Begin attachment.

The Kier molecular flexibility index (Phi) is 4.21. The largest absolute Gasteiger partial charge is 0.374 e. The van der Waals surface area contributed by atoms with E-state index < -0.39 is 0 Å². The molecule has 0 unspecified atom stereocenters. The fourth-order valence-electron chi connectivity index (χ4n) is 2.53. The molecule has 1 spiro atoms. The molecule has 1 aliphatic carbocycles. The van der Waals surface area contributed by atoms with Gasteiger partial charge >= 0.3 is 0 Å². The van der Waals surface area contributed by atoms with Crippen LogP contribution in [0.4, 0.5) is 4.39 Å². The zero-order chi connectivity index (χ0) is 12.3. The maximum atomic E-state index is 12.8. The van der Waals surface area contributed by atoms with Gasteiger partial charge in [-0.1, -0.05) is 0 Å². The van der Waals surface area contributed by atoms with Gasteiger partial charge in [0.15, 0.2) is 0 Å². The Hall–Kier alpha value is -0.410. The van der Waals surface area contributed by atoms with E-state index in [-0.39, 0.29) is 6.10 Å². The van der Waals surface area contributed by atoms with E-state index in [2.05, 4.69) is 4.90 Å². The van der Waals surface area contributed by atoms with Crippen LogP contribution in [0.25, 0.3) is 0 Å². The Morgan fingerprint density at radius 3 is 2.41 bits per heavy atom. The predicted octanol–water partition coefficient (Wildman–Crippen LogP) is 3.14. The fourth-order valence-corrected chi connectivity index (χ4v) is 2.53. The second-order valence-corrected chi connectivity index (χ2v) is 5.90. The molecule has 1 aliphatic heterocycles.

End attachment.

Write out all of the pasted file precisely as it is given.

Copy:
The Kier molecular flexibility index (Phi) is 4.21. The largest absolute Gasteiger partial charge is 0.374 e. The van der Waals surface area contributed by atoms with E-state index < -0.39 is 0 Å². The molecule has 0 unspecified atom stereocenters. The fourth-order valence-electron chi connectivity index (χ4n) is 2.53. The molecule has 1 spiro atoms. The molecule has 1 aliphatic carbocycles. The van der Waals surface area contributed by atoms with Gasteiger partial charge >= 0.3 is 0 Å². The van der Waals surface area contributed by atoms with Crippen LogP contribution in [0.4, 0.5) is 4.39 Å². The zero-order chi connectivity index (χ0) is 12.3. The maximum atomic E-state index is 12.8. The van der Waals surface area contributed by atoms with Gasteiger partial charge in [-0.1, -0.05) is 0 Å². The van der Waals surface area contributed by atoms with Gasteiger partial charge in [0.15, 0.2) is 0 Å². The Hall–Kier alpha value is -0.410. The van der Waals surface area contributed by atoms with E-state index in [-0.39, 0.29) is 6.10 Å². The van der Waals surface area contributed by atoms with E-state index in [2.05, 4.69) is 4.90 Å². The van der Waals surface area contributed by atoms with Crippen LogP contribution in [0.25, 0.3) is 0 Å². The Morgan fingerprint density at radius 3 is 2.41 bits per heavy atom. The predicted octanol–water partition coefficient (Wildman–Crippen LogP) is 3.14. The fourth-order valence-corrected chi connectivity index (χ4v) is 2.53. The second-order valence-corrected chi connectivity index (χ2v) is 5.90. The molecule has 1 aliphatic heterocycles.